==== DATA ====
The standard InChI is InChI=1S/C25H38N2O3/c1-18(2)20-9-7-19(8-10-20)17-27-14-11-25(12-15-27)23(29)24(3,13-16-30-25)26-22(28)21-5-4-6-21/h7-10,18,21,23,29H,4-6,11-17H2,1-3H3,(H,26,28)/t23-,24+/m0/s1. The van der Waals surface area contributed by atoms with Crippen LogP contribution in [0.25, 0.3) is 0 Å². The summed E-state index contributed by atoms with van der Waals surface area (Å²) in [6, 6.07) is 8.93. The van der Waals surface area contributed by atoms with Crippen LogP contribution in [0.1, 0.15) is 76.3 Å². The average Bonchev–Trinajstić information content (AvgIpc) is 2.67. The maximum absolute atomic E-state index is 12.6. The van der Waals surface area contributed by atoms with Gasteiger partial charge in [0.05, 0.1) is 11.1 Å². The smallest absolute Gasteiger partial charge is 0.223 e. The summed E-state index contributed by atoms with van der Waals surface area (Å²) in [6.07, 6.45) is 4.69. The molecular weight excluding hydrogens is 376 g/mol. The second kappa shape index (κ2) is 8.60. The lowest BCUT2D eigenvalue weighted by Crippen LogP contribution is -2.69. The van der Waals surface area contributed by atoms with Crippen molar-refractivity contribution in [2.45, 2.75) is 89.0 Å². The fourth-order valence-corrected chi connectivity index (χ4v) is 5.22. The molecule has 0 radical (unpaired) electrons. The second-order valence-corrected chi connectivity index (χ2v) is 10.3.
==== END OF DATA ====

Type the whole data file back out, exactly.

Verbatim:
The standard InChI is InChI=1S/C25H38N2O3/c1-18(2)20-9-7-19(8-10-20)17-27-14-11-25(12-15-27)23(29)24(3,13-16-30-25)26-22(28)21-5-4-6-21/h7-10,18,21,23,29H,4-6,11-17H2,1-3H3,(H,26,28)/t23-,24+/m0/s1. The van der Waals surface area contributed by atoms with Crippen LogP contribution in [0.25, 0.3) is 0 Å². The summed E-state index contributed by atoms with van der Waals surface area (Å²) in [6, 6.07) is 8.93. The van der Waals surface area contributed by atoms with Crippen LogP contribution in [0.1, 0.15) is 76.3 Å². The average Bonchev–Trinajstić information content (AvgIpc) is 2.67. The maximum absolute atomic E-state index is 12.6. The van der Waals surface area contributed by atoms with Gasteiger partial charge in [0.05, 0.1) is 11.1 Å². The smallest absolute Gasteiger partial charge is 0.223 e. The summed E-state index contributed by atoms with van der Waals surface area (Å²) in [6.07, 6.45) is 4.69. The molecular weight excluding hydrogens is 376 g/mol. The second kappa shape index (κ2) is 8.60. The lowest BCUT2D eigenvalue weighted by Crippen LogP contribution is -2.69. The van der Waals surface area contributed by atoms with Crippen molar-refractivity contribution in [2.45, 2.75) is 89.0 Å². The fourth-order valence-corrected chi connectivity index (χ4v) is 5.22. The molecule has 0 radical (unpaired) electrons. The second-order valence-corrected chi connectivity index (χ2v) is 10.3.